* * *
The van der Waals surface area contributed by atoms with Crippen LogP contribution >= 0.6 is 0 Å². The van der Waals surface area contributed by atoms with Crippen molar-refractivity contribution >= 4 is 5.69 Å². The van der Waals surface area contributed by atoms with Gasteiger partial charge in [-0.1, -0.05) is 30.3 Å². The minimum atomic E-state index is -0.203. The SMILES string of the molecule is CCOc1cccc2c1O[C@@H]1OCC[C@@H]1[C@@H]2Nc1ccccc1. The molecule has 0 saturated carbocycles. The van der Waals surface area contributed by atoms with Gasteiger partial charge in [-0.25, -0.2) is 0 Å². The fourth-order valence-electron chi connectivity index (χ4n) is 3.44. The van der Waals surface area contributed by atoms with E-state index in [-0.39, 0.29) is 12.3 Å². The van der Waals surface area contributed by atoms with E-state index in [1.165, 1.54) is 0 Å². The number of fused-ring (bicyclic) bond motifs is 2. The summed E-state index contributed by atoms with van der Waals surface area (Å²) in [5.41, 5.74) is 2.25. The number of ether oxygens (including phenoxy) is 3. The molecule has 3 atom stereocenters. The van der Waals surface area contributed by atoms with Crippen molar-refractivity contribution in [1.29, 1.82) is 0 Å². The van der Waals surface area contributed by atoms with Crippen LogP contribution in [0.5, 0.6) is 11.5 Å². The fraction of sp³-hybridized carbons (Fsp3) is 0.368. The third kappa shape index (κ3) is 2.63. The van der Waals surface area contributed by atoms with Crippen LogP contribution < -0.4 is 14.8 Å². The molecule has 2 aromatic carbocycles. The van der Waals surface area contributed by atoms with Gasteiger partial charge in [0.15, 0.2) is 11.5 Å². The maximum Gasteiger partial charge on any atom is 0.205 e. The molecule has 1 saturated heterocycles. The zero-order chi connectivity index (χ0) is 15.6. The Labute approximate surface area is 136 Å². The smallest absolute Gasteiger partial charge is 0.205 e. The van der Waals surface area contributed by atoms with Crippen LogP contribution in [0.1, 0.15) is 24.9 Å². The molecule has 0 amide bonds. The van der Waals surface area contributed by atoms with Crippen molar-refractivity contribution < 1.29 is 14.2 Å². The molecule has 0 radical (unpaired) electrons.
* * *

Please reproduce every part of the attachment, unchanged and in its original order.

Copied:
The van der Waals surface area contributed by atoms with Crippen LogP contribution >= 0.6 is 0 Å². The van der Waals surface area contributed by atoms with Crippen molar-refractivity contribution >= 4 is 5.69 Å². The van der Waals surface area contributed by atoms with Gasteiger partial charge in [-0.1, -0.05) is 30.3 Å². The minimum atomic E-state index is -0.203. The SMILES string of the molecule is CCOc1cccc2c1O[C@@H]1OCC[C@@H]1[C@@H]2Nc1ccccc1. The molecule has 0 saturated carbocycles. The van der Waals surface area contributed by atoms with Gasteiger partial charge in [-0.25, -0.2) is 0 Å². The fourth-order valence-electron chi connectivity index (χ4n) is 3.44. The van der Waals surface area contributed by atoms with E-state index in [-0.39, 0.29) is 12.3 Å². The van der Waals surface area contributed by atoms with E-state index in [1.165, 1.54) is 0 Å². The number of fused-ring (bicyclic) bond motifs is 2. The summed E-state index contributed by atoms with van der Waals surface area (Å²) in [5.41, 5.74) is 2.25. The number of ether oxygens (including phenoxy) is 3. The molecule has 3 atom stereocenters. The van der Waals surface area contributed by atoms with Crippen molar-refractivity contribution in [1.29, 1.82) is 0 Å². The van der Waals surface area contributed by atoms with Crippen LogP contribution in [0.5, 0.6) is 11.5 Å². The fraction of sp³-hybridized carbons (Fsp3) is 0.368. The third kappa shape index (κ3) is 2.63. The van der Waals surface area contributed by atoms with Crippen LogP contribution < -0.4 is 14.8 Å². The molecule has 2 aromatic carbocycles. The van der Waals surface area contributed by atoms with Gasteiger partial charge in [0.15, 0.2) is 11.5 Å². The maximum Gasteiger partial charge on any atom is 0.205 e. The molecule has 1 saturated heterocycles. The zero-order chi connectivity index (χ0) is 15.6. The Labute approximate surface area is 136 Å². The smallest absolute Gasteiger partial charge is 0.205 e. The van der Waals surface area contributed by atoms with Crippen LogP contribution in [0.1, 0.15) is 24.9 Å². The molecule has 0 amide bonds. The van der Waals surface area contributed by atoms with Crippen molar-refractivity contribution < 1.29 is 14.2 Å². The molecule has 0 radical (unpaired) electrons.